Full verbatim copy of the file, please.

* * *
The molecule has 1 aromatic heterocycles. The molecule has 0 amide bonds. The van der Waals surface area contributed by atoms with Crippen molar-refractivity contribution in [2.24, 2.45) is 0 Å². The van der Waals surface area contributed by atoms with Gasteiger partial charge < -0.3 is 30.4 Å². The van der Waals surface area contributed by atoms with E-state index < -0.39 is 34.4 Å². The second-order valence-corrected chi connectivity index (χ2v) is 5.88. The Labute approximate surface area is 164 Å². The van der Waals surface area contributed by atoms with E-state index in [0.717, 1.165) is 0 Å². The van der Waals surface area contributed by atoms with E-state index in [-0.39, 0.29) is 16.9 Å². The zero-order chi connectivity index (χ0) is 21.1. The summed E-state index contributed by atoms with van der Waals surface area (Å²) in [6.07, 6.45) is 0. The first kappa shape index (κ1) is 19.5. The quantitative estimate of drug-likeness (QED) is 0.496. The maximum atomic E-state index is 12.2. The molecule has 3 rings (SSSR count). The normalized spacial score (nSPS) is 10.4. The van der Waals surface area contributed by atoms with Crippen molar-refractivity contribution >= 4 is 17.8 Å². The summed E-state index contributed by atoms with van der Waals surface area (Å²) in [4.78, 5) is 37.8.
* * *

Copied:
The molecule has 1 aromatic heterocycles. The molecule has 0 amide bonds. The van der Waals surface area contributed by atoms with Crippen molar-refractivity contribution in [2.24, 2.45) is 0 Å². The van der Waals surface area contributed by atoms with Gasteiger partial charge < -0.3 is 30.4 Å². The van der Waals surface area contributed by atoms with E-state index < -0.39 is 34.4 Å². The second-order valence-corrected chi connectivity index (χ2v) is 5.88. The Labute approximate surface area is 164 Å². The van der Waals surface area contributed by atoms with E-state index in [0.717, 1.165) is 0 Å². The van der Waals surface area contributed by atoms with E-state index in [-0.39, 0.29) is 16.9 Å². The zero-order chi connectivity index (χ0) is 21.1. The summed E-state index contributed by atoms with van der Waals surface area (Å²) in [6.07, 6.45) is 0. The first kappa shape index (κ1) is 19.5. The quantitative estimate of drug-likeness (QED) is 0.496. The maximum atomic E-state index is 12.2. The molecule has 3 rings (SSSR count). The normalized spacial score (nSPS) is 10.4. The van der Waals surface area contributed by atoms with Crippen molar-refractivity contribution >= 4 is 17.8 Å². The summed E-state index contributed by atoms with van der Waals surface area (Å²) in [4.78, 5) is 37.8.